November/December 2005 Achiever
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 November/December 2005 • Vol. 4, No. 12
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What's inside...
Spellings Hosts Roundtables for Educators on Coping Strategies
New York School With Diverse Population Proves Every Student Can Succeed
Spellings Speaks at National Press Club
Around the Country
Q & A/Glossary
News Show Explores Special Education
Teachers Ask the Secretary

Additional Support for Hurricane-Displaced Students
Spellings Hosts Roundtables for Educators on Coping Strategies

In the aftermath of Hurricane Katrina, U.S. Secretary of Education Margaret Spellings convened a group of mental health experts and school officials in October and November for a series of roundtable discussions on how to best help students and educators cope with the tragedy.

Tips for Helping Students Recovering From Traumatic Eventsis a new brochure from the U.S. Department of Education that offers advice to parents, teachers, principals, coaches and others for dealing with students' disaster-related trauma. For a copy, visit or call (877) 4ED-PUBS, while supplies last.

"Our efforts are ongoing, and our support is unwavering to ensure that these children continue to receive a high-quality education and that school officials have the support they need from us under these unique circumstances," said Secretary Spellings.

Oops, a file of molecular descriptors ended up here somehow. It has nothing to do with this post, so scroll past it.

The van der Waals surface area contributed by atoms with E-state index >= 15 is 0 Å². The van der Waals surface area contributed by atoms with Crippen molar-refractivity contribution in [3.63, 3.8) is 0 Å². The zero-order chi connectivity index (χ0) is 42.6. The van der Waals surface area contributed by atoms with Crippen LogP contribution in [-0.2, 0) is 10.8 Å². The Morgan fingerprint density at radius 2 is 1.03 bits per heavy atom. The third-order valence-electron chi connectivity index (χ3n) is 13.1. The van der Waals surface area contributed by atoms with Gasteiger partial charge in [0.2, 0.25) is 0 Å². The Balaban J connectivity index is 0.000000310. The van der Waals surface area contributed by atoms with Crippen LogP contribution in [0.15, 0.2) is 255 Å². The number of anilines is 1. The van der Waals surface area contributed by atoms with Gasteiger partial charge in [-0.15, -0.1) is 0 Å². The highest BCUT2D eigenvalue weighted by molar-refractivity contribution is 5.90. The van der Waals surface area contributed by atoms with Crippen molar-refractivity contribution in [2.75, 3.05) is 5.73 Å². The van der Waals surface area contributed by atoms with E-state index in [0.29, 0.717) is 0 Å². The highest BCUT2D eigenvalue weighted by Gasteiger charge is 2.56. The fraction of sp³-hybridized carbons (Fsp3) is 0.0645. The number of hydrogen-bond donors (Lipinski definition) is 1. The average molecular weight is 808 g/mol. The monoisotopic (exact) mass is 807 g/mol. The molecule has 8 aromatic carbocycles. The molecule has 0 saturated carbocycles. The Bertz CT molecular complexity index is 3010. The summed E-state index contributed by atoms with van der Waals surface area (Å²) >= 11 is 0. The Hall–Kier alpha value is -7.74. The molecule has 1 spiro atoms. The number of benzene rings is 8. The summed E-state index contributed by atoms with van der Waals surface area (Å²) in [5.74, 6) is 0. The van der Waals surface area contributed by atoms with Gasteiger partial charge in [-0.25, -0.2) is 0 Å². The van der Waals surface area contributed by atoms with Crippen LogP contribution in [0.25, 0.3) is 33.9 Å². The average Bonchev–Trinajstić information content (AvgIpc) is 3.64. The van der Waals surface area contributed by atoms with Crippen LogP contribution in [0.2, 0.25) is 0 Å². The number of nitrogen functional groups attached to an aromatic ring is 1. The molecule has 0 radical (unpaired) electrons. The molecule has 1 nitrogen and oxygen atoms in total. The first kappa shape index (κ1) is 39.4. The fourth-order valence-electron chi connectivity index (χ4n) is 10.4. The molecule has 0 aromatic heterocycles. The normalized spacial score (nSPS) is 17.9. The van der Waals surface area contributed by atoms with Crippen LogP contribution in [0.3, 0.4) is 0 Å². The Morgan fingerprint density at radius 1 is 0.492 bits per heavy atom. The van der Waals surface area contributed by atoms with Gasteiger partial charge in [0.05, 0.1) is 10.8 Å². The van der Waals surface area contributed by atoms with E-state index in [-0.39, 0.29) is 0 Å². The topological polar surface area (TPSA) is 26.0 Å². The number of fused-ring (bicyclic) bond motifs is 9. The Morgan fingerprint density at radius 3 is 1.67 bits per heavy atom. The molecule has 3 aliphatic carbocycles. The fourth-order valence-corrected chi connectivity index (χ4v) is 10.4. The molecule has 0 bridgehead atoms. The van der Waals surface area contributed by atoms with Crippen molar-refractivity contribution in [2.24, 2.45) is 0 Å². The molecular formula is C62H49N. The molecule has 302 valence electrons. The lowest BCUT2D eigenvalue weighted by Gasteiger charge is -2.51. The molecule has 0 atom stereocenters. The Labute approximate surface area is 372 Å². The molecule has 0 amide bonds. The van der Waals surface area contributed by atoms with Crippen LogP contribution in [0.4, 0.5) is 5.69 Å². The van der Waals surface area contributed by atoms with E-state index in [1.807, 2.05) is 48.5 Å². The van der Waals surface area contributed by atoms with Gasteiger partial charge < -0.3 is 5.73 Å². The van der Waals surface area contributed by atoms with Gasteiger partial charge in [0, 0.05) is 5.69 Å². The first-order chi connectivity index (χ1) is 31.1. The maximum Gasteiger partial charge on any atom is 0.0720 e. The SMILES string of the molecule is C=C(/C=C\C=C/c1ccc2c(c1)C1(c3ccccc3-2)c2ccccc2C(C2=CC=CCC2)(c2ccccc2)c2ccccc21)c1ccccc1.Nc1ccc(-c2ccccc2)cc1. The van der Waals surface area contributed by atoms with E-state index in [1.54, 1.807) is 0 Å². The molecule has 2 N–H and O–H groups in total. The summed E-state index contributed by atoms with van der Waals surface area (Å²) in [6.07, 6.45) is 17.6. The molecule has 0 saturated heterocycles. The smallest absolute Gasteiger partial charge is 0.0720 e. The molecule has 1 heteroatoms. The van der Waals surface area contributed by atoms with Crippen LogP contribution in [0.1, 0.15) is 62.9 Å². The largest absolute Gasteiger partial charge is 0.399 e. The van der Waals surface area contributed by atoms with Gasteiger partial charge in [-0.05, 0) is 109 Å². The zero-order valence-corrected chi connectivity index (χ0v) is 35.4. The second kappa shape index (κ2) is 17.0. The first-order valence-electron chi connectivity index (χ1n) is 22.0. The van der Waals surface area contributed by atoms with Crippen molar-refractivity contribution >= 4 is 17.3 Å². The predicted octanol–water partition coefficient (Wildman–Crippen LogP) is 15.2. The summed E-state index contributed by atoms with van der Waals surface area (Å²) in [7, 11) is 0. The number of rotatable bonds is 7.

The roundtable series began Oct. 21, in Mississippi, and was then held in Alabama, Texas, Georgia and Florida. These discussions with some three dozen experts who work with students provided the basis for a brochure published by the U.S. Department of Education on the crucial role of recovery planning in schools and communities affected by natural disasters.

On the heels of President Bush's proposal for a $2.6 billion education package to assist student survivors and the schools in the Gulf Coast Region that serve them, the Department awarded Louisiana a $20.9 million grant to help reopen charter schools damaged by the hurricane, create 10 new charter schools, and expand existing charter schools to accommodate displaced students.

In addition, the Department will permit Gulf Coast states access to $25.9 million in federal funds for vocational rehabilitation services without having to match these funds.

For information about other Department hurricane relief efforts, visit, which by late October had enabled nearly 500 schools to receive assistance from companies, organizations and private individuals.


Including All Children
New York School With Diverse Population Proves Every Student Can Succeed